David Hoffman, Moscow bureau chief of The Washington Post, is the winner of the 1998 SAIS-Novartis Prize for Excellence in International Journalism for his 10 reports titled Russia. The winning entry is the culmination of a yearlong reporting project on the legacy of former Soviet weapons sites in post-Communist Russia.
"In this extraordinary series of investigative reports, David Hoffman brought to the attention of Russia--and the world--previously undisclosed threats of chemical weapon leakage, high radiation levels, nuclear seepage from rotting Russian submarines, and migrating technology and talent, along with a penetrating analysis of the decay of the Russian early warning radar system," said Paul Wolfowitz, dean of the Paul H. Nitze School of Advanced International Studies. "These articles are an outstanding example of reporting by a single journalist, and they set a high standard of excellence in international journalism,"
Established in 1995 by SAIS, and supported by an unrestricted grant from Novartis Ltd., the SAIS-Novartis Prize recognizes outstanding achievement in the coverage of international affairs. This $15,000 award is presented annually to one or more journalists whose work has brought to public attention a topic of international importance. The prize is open to all journalists in all media. This year's entries came from 32 countries in 20 languages.
In addition to the winner of the $15,000 first prize, nine other finalists were recognized. The Wall Street Journal team of Michael Siconolfi, Anita Raghavan, Mitchell Pacelle, Michael R. Sesit, Steve Liesman, Andrew Higgins, David Wessel and Bob Davis was first runner-up for its four-part series Markets under Siege. Hasan Mujtaba of Pakistan was second runner-up for "Among the Sand Dunes of the India-Pakistan Border," which was published in the South Asian magazine HIMAL, based in Nepal.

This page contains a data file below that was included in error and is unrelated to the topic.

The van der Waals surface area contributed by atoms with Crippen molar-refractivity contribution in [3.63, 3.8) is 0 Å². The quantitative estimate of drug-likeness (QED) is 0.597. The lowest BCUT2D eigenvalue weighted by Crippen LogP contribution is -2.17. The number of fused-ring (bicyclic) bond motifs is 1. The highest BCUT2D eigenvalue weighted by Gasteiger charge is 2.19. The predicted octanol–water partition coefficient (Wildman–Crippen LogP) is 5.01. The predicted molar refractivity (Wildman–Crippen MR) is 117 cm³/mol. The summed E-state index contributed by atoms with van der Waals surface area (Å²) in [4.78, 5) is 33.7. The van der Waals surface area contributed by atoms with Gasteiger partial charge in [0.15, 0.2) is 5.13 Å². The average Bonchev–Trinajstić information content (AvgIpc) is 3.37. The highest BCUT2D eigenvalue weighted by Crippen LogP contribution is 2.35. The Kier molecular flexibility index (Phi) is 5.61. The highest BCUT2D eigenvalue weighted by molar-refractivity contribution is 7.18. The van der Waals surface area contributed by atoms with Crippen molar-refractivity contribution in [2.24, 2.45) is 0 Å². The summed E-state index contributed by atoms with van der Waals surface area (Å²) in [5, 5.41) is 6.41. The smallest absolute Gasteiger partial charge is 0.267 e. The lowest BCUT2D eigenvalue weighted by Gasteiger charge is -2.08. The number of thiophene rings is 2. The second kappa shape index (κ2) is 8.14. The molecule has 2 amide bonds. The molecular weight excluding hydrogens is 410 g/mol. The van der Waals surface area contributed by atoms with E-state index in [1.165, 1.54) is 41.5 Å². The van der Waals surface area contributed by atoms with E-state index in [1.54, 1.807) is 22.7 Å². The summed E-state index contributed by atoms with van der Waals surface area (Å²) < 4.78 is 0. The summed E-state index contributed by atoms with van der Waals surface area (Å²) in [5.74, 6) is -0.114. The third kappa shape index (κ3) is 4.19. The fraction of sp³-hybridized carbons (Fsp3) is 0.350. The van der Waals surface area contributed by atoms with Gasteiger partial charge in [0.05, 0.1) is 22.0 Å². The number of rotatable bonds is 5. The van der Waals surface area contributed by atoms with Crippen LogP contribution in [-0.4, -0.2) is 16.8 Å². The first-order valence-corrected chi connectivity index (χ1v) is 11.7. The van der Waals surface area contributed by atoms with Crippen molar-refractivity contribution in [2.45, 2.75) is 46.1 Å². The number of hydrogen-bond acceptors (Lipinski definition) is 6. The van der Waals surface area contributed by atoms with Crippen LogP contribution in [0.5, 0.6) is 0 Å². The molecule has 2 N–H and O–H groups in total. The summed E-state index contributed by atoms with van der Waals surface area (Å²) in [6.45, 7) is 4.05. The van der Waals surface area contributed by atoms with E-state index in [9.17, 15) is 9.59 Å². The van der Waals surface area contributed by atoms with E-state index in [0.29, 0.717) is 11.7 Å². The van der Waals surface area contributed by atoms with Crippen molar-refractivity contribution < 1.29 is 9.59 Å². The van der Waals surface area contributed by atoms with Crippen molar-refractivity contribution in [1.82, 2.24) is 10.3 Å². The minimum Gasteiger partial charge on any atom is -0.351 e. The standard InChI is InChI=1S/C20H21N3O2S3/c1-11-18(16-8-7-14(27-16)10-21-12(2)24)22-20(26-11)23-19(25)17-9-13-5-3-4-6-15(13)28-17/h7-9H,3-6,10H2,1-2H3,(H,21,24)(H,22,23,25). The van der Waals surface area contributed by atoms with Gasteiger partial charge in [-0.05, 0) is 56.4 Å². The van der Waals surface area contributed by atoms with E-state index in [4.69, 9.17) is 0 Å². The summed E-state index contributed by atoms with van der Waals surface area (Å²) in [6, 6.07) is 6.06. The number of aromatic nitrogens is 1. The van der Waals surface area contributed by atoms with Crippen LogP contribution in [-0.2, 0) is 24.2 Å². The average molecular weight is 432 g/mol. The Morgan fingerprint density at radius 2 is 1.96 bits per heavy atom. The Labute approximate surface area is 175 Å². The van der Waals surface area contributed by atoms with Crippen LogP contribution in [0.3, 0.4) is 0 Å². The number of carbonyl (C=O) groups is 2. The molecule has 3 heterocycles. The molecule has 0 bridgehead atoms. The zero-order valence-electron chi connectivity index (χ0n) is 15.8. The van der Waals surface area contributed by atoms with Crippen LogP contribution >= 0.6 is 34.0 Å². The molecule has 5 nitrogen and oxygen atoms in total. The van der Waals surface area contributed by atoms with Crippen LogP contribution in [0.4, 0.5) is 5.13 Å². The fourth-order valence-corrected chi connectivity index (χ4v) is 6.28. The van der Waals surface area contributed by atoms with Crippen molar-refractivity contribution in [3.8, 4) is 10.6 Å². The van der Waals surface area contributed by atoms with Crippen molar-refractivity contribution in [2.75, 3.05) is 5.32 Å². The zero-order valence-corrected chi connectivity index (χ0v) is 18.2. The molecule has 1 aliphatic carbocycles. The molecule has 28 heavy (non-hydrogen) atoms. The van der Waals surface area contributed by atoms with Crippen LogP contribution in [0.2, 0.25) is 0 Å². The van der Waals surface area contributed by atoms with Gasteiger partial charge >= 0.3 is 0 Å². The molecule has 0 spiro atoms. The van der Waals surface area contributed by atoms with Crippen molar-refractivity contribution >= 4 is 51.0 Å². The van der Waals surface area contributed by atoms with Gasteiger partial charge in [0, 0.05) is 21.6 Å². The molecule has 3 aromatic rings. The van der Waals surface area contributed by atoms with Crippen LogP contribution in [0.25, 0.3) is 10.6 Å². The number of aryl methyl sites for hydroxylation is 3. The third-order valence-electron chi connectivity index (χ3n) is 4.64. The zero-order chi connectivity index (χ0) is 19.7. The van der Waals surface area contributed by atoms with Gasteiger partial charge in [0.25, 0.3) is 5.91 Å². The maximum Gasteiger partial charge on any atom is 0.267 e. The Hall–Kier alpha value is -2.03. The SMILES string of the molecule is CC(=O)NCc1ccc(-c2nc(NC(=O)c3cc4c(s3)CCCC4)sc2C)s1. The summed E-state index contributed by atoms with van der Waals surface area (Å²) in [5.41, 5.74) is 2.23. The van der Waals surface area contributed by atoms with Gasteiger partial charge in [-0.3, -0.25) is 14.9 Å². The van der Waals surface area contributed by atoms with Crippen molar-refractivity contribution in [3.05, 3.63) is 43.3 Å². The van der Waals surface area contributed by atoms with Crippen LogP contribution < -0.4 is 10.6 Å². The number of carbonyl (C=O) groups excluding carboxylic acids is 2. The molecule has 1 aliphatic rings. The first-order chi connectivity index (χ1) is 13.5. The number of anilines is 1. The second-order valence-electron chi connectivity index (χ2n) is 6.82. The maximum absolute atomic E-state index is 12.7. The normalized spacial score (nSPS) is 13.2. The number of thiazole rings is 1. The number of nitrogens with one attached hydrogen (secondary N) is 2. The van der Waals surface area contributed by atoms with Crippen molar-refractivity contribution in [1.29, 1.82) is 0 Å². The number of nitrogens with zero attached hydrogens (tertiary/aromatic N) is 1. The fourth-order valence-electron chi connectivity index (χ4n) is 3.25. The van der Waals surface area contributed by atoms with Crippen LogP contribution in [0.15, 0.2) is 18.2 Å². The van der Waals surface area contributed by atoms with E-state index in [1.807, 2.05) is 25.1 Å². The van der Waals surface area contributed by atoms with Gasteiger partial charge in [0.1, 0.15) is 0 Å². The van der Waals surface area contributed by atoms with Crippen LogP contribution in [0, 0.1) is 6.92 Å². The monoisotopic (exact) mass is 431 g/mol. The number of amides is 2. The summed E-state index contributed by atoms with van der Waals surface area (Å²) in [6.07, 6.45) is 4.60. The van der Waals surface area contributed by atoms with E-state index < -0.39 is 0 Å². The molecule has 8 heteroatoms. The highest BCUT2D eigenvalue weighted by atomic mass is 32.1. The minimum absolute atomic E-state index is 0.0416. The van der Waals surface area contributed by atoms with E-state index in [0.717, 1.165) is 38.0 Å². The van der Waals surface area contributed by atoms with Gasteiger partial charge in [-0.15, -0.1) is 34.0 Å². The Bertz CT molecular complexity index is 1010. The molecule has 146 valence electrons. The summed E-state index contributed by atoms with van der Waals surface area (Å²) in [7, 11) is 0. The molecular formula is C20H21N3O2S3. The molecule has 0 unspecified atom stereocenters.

The other seven finalists were Christopher L. Hedges of The New York Times for his 10 reports on Kosovo; Yevgenia Albats for "Our Man in Tehran," published in Novaya Gazeta (Russia); Cândida Pinto of SIC Television (Portugal) for "Surviving in Guinea-Bissau"; Richard Read of The Oregonian for "The French Fry Connection"; David E. Kaplan of U.S. News and World Report for "The Looting of Russia"; Jeremy Bowen of BBC News (UK) for "Arafat's Authority"; and Carla Power of Newsweek for "In the Shadow of the Taliban."
The panel of jurors included Bambang Harymurti, deputy chief editor of TEMPO, the Indonesian weekly news magazine; Josef Joffe, columnist and editorial page editor of the Süddeutsche Zeitung in Munich, Germany; Don Oberdorfer, author and former diplomatic correspondent for The Washington Post; Carlos Puig, news director of CNI Television in Mexico; Edith Grace Ssempala, ambassador of Uganda to the United States; Bob Zelnick, author and former ABC News correspondent; and SAIS dean Paul Wolfowitz.
The 1998 SAIS-Novartis Prize for Excellence in International Journalism will be awarded to Hoffman later this month at a presentation preceded by a panel discussion of the winning topic.